Among the most pressing issues of the 21st century, “othering” and “belonging” have become common themes. These are part of the broader issues of nations and nationalism, and homogeneous identities which strive to create an “us” against “them” mentality. They require a sense of “separateness” through which our “belonging” is defined.
Who is “the other” against which almost everything in our lives is defined? This “othering”, which results in the exclusion of “others” from the realm of “us”, happens through thought control and official ideologies, policies, rules, laws and culture.
“We”, of course, have superior values and worth than the “others”, who are lesser beings with fewer rights and stand to be discriminated against by “us”. As Staszak explains, “othering” takes place through stereotypes and with a sort of reassurance “that serves to comfort the ‘Self’ in its feeling of superiority.”
The “other” is everything we don’t understand or do not want to understand. The “other” is different, although everyone is different; nobody is exactly the same as anyone else. Nevertheless, society often sets out to define the collective and ignore the individual. The former seeks to limit human experience by grouping humans and thus guiding our choices, and influencing our thinking and behaviour; in the process, the “other” is made the scapegoat for all of the problems and ills faced by the “self”, and provides justification for a controlled and rigid society.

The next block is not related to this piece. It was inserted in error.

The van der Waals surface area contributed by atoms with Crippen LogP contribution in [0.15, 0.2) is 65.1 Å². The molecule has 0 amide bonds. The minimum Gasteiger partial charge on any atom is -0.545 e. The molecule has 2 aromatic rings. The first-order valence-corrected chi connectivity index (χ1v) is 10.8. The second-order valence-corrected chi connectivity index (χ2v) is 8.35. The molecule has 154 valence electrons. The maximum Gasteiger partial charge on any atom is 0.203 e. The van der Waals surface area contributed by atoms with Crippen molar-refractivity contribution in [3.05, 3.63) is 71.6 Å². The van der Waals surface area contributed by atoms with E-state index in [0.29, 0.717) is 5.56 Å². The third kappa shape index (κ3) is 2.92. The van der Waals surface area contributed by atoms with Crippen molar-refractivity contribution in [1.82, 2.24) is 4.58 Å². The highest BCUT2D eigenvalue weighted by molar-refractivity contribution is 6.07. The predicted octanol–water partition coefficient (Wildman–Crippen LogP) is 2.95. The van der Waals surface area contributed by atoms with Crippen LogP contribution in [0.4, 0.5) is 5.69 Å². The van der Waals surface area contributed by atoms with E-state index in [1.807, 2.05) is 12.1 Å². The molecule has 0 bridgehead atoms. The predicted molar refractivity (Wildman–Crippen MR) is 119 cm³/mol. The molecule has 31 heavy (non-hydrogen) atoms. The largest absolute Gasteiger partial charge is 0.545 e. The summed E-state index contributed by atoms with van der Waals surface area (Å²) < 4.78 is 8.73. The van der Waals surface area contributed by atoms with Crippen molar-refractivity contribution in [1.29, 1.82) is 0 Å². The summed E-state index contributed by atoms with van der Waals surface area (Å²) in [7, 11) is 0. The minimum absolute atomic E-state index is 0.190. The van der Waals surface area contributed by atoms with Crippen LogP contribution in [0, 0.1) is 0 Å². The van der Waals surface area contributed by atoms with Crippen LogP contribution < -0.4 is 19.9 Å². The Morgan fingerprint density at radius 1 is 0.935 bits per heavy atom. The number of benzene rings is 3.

Since the New Zealand terrorist attacks, I have been thinking about what it means to be the “other” and why our world is so divided. The summary of my recent research is that we live in a highly politicised world, where everything is part of a political project, from the food we eat to the choices we make; the education we receive to the words we speak. Our perceptions of people around us are also based on these politically charged ideas.
What I see around me are human beings reduced to categories, labels and stereotypes. This is what I call the branding of humanity.
Globally, we can find numerous frameworks of “otherness” which have created structural differences, and structural expressions of “othering”. Examples of structural “othering” include the locking-up of disabled people and labelling them as dangerous; having separate queues for people of different nationalities; having entrances to public spaces based on racial, economic and gender groupings.